In dark skirts and bloodied boots, Clara Barton fearlessly ventured on to Civil War battlefields to tend to wounded soldiers. She later worked with civilians in Europe during the Franco-Prussian War, lobbied legislators to ratify the Geneva conventions, and founded and ran the American Red Cross. The American Red Cross from Clara Barton to the New Deal tells the story of the charitable organization from its start in 1881, through its humanitarian aid during wars, natural disasters, and the Depression, to its relief efforts of the 1930s.
Marian Moser Jones illustrates the tension between the organization's founding principles of humanity and neutrality and the political, economic, and moral pressures that sometimes caused it to favor one group at the expense of another.
This expansive book narrates the stories of:
• U.S. natural disasters such as the Jacksonville yellow fever epidemic of 1888, the Sea Islands hurricane of 1893, and the 1906 San Francisco earthquake
• crises abroad, including the 1892 Russian famine and the Armenian massacres of 1895–96
• efforts to help civilians affected by the civil war in Cuba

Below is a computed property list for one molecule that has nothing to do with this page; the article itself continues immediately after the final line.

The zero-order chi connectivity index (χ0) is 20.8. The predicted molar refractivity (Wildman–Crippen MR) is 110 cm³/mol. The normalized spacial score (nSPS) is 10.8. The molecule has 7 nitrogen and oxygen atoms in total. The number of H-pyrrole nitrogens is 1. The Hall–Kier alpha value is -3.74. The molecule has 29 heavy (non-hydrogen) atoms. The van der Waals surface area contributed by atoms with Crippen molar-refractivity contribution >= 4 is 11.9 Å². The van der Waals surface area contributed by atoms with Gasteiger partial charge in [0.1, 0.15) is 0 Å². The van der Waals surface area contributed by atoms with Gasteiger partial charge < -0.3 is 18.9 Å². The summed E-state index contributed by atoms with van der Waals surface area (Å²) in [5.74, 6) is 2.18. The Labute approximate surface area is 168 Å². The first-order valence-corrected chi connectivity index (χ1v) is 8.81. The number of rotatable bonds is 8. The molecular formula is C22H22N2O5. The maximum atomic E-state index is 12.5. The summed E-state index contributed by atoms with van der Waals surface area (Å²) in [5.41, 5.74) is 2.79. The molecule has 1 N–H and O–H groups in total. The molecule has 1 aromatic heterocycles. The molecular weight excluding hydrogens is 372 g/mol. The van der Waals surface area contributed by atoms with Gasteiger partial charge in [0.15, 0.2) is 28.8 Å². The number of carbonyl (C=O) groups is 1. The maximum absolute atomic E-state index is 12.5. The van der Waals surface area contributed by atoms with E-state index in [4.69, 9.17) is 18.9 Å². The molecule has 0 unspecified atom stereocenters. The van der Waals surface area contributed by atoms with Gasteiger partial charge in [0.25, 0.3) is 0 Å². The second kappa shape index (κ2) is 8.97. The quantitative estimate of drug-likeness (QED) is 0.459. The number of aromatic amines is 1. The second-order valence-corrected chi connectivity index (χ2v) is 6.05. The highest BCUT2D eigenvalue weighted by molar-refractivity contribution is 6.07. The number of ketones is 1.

• power struggles within the American Red Cross leadership and subsequent alliances with the American government
• the organization's expansion during World War I
• race riots in East St. Louis, Chicago, and Tulsa between 1917 and 1921
• help for African American and white Southerners after the Mississippi flood of 1927
• relief projects during the Dust Bowl and after the New Deal
An epilogue relates the history of the American Red Cross since the beginning of World War II and illuminates the organization's current practices as well as its international reputation.
|Publisher:||Johns Hopkins University Press|
|Product dimensions:||6.40(w) x 9.30(h) x 1.30(d)|
|Age Range:||18 Years|
About the Author
Marian Moser Jones is an assistant professor of family science at the University of Maryland School of Public Health. She is a former DeWitt Stetten Fellow at the National Institutes of Health, Office of History.
Table of Contents
Part I The Barton Era
1 Miss Barton Goes to Washington 3
2 Transatlantic Transplant 21
3 National Calamities 37
4 The Misfortunes of Other Nations 61
5 Cuba and Controversy 80
Part II The Boardman Era
6 Barton versus Boardman 97
7 Shifting Ground 116
8 Establishment 137
9 Fighting on Two Fronts 157
Part III Between the Wars
10 Triage for Terror 179
11 Baptism in Mud 198
12 Scorched Earth 225
13 A New Deal for Disasters 240
Epilogue: Blood and Grit 261
List of Archival Sources 366
What People are Saying About This
The most current, comprehensive institutional historya rich account of experiences on the ground that shows how American Red Cross structure and policies played out unevenly in situations where racism, paternalism, and anti-dependency arguments framed the provision of disaster relief.
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